There are only two ways that a patterns can be written/abbreviated, using the American 'US terminology' or the British 'UK terminology'.
These days with so many crochet patterns from all over the world available on social media, it's hard to know which are using the US terms and which are using the UK terms.
This basic crochet conversion chart will help you decipher 'old' terminology patterns, to those that are newer and written using US terminology.
Alternatively, you can find a full list of Crochet & Knitting Abbreviations, Chart Symbols and many more wonderful tips and links by visiting the Craft Yarn Council website.
It's always useful to know how to read Crochet symbol charts, although I prefer a written pattern (words/abbreviations), I often find myself stumbling upon an amazing pattern, only to find out that the instructions are written in a language I do not understand.
A stitch or symbol chart takes away the translation problem. Below you will find the most common crochet symbols found in most patterns. However, please note that this is far from a complete list.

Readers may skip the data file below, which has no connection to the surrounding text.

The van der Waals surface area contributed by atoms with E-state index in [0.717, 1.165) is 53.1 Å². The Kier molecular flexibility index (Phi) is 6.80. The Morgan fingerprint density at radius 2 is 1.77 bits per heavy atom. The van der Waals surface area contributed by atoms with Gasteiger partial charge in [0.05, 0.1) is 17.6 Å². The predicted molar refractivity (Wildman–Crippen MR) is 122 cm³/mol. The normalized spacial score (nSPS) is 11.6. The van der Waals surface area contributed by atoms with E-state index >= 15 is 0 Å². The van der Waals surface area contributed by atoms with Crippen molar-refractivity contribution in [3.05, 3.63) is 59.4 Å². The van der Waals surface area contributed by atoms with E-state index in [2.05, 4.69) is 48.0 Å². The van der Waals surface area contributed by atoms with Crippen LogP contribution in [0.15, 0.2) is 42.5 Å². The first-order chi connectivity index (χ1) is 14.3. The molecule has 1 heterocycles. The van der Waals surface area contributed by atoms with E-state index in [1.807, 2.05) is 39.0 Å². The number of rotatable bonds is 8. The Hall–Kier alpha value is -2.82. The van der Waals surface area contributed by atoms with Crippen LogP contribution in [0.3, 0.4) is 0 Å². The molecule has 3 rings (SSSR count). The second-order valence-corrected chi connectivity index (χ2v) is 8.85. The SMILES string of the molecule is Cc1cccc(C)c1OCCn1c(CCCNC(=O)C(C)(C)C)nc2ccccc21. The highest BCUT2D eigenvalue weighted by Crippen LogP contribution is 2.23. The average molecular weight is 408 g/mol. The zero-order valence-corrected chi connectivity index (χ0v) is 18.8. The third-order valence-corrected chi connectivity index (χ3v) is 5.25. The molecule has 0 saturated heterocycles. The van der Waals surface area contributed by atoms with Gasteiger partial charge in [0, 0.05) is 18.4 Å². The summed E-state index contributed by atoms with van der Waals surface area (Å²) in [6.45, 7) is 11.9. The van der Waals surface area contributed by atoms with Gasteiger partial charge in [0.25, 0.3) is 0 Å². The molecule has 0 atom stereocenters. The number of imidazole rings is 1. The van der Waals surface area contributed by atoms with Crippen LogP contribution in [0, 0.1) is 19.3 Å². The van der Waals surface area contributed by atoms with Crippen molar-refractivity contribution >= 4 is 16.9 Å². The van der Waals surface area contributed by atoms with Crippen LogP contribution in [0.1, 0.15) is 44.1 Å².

I assure you that you will still come across a symbol or abbreviation that you’ve never seen, especially in more complex patterns.
I am collating a list of complex symbols and will post it as soon as I'm finished, in the meantime, Google search is your best friend.
What is a turning chain? Well the purpose of a turning chain is bring your yarn to the height needed in order to work the first stitch of your next row or round. The number of chain stitches you make in the turning chain will depend on what the next stitch in the next row is.
The turning chain almost always counts as the first stitch of the next row, except for the single crochet. The single crochet turning chain isn't wide enough and creates a rough edge to your rows.